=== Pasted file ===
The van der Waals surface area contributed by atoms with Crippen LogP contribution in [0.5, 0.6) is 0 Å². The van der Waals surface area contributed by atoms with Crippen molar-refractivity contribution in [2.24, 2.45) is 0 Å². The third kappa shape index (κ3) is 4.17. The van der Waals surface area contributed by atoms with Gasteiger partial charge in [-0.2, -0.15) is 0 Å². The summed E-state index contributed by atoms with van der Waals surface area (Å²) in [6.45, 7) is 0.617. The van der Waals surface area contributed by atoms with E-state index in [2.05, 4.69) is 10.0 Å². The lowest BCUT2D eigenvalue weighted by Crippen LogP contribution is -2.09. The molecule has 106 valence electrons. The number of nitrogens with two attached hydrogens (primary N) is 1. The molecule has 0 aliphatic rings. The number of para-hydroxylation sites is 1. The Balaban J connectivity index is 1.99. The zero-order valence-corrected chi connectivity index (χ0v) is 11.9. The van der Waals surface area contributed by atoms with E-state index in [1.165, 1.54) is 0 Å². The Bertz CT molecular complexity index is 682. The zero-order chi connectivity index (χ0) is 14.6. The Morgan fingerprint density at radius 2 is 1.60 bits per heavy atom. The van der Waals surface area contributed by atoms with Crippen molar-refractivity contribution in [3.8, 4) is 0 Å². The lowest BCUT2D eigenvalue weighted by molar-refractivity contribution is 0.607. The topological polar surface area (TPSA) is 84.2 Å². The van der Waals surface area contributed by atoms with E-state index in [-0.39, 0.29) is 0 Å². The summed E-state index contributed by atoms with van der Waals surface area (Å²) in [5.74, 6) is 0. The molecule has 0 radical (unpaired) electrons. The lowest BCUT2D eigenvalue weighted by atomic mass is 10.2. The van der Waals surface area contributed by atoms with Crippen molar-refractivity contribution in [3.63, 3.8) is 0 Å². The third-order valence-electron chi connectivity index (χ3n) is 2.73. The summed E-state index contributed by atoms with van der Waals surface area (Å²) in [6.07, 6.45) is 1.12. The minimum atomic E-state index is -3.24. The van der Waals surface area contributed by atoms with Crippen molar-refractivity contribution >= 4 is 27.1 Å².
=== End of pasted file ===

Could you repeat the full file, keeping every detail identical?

The van der Waals surface area contributed by atoms with Crippen LogP contribution in [0.5, 0.6) is 0 Å². The van der Waals surface area contributed by atoms with Crippen molar-refractivity contribution in [2.24, 2.45) is 0 Å². The third kappa shape index (κ3) is 4.17. The van der Waals surface area contributed by atoms with Gasteiger partial charge in [-0.2, -0.15) is 0 Å². The summed E-state index contributed by atoms with van der Waals surface area (Å²) in [6.45, 7) is 0.617. The van der Waals surface area contributed by atoms with E-state index in [2.05, 4.69) is 10.0 Å². The lowest BCUT2D eigenvalue weighted by Crippen LogP contribution is -2.09. The molecule has 106 valence electrons. The number of nitrogens with two attached hydrogens (primary N) is 1. The molecule has 0 aliphatic rings. The number of para-hydroxylation sites is 1. The Balaban J connectivity index is 1.99. The zero-order valence-corrected chi connectivity index (χ0v) is 11.9. The van der Waals surface area contributed by atoms with E-state index in [1.165, 1.54) is 0 Å². The Bertz CT molecular complexity index is 682. The zero-order chi connectivity index (χ0) is 14.6. The Morgan fingerprint density at radius 2 is 1.60 bits per heavy atom. The van der Waals surface area contributed by atoms with Crippen molar-refractivity contribution in [3.8, 4) is 0 Å². The lowest BCUT2D eigenvalue weighted by molar-refractivity contribution is 0.607. The topological polar surface area (TPSA) is 84.2 Å². The van der Waals surface area contributed by atoms with E-state index in [-0.39, 0.29) is 0 Å². The summed E-state index contributed by atoms with van der Waals surface area (Å²) in [5.74, 6) is 0. The molecule has 0 radical (unpaired) electrons. The lowest BCUT2D eigenvalue weighted by atomic mass is 10.2. The van der Waals surface area contributed by atoms with Crippen molar-refractivity contribution in [3.63, 3.8) is 0 Å². The third-order valence-electron chi connectivity index (χ3n) is 2.73. The summed E-state index contributed by atoms with van der Waals surface area (Å²) in [6.07, 6.45) is 1.12. The minimum atomic E-state index is -3.24. The van der Waals surface area contributed by atoms with Crippen molar-refractivity contribution >= 4 is 27.1 Å².